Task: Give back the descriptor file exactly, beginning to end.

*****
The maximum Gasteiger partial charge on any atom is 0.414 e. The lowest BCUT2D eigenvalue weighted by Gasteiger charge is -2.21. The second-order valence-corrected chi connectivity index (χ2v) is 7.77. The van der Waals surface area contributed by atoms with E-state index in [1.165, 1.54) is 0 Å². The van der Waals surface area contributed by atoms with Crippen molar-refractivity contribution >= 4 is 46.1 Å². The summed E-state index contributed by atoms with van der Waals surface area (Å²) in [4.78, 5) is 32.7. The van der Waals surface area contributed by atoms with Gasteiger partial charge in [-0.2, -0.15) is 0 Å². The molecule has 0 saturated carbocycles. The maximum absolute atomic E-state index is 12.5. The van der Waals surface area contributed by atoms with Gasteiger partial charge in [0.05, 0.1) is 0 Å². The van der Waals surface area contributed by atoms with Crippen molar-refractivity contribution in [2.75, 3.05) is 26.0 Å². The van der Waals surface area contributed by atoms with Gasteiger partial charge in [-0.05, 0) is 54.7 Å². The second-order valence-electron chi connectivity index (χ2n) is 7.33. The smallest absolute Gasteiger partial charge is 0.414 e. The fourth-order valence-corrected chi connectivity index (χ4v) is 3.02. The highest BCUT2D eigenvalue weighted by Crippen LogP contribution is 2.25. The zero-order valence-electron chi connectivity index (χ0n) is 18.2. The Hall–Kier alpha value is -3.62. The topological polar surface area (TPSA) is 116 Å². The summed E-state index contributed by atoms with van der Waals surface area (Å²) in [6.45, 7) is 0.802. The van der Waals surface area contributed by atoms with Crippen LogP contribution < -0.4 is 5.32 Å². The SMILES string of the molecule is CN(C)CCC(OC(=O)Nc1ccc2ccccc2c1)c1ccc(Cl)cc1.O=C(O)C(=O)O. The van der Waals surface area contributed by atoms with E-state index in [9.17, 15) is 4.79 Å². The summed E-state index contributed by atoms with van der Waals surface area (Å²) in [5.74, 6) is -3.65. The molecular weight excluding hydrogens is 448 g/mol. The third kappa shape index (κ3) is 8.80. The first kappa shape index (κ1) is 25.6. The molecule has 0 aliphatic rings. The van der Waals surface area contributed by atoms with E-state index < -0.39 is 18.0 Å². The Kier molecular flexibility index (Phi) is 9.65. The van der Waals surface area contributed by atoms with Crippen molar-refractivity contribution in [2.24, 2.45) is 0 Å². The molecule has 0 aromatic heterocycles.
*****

The maximum Gasteiger partial charge on any atom is 0.414 e. The lowest BCUT2D eigenvalue weighted by Gasteiger charge is -2.21. The second-order valence-corrected chi connectivity index (χ2v) is 7.77. The van der Waals surface area contributed by atoms with E-state index in [1.165, 1.54) is 0 Å². The van der Waals surface area contributed by atoms with Crippen molar-refractivity contribution >= 4 is 46.1 Å². The summed E-state index contributed by atoms with van der Waals surface area (Å²) in [4.78, 5) is 32.7. The van der Waals surface area contributed by atoms with Gasteiger partial charge in [-0.2, -0.15) is 0 Å². The molecule has 0 saturated carbocycles. The maximum absolute atomic E-state index is 12.5. The van der Waals surface area contributed by atoms with Gasteiger partial charge in [0.05, 0.1) is 0 Å². The van der Waals surface area contributed by atoms with Crippen molar-refractivity contribution in [2.75, 3.05) is 26.0 Å². The van der Waals surface area contributed by atoms with Gasteiger partial charge in [-0.05, 0) is 54.7 Å². The second-order valence-electron chi connectivity index (χ2n) is 7.33. The smallest absolute Gasteiger partial charge is 0.414 e. The fourth-order valence-corrected chi connectivity index (χ4v) is 3.02. The highest BCUT2D eigenvalue weighted by Crippen LogP contribution is 2.25. The zero-order valence-electron chi connectivity index (χ0n) is 18.2. The Hall–Kier alpha value is -3.62. The topological polar surface area (TPSA) is 116 Å². The summed E-state index contributed by atoms with van der Waals surface area (Å²) in [6.45, 7) is 0.802. The van der Waals surface area contributed by atoms with Crippen LogP contribution < -0.4 is 5.32 Å². The SMILES string of the molecule is CN(C)CCC(OC(=O)Nc1ccc2ccccc2c1)c1ccc(Cl)cc1.O=C(O)C(=O)O. The van der Waals surface area contributed by atoms with E-state index in [9.17, 15) is 4.79 Å². The summed E-state index contributed by atoms with van der Waals surface area (Å²) in [5.74, 6) is -3.65. The molecular weight excluding hydrogens is 448 g/mol. The third kappa shape index (κ3) is 8.80. The first kappa shape index (κ1) is 25.6. The molecule has 0 aliphatic rings. The van der Waals surface area contributed by atoms with E-state index < -0.39 is 18.0 Å². The Kier molecular flexibility index (Phi) is 9.65. The van der Waals surface area contributed by atoms with Crippen molar-refractivity contribution in [2.24, 2.45) is 0 Å². The molecule has 0 aromatic heterocycles.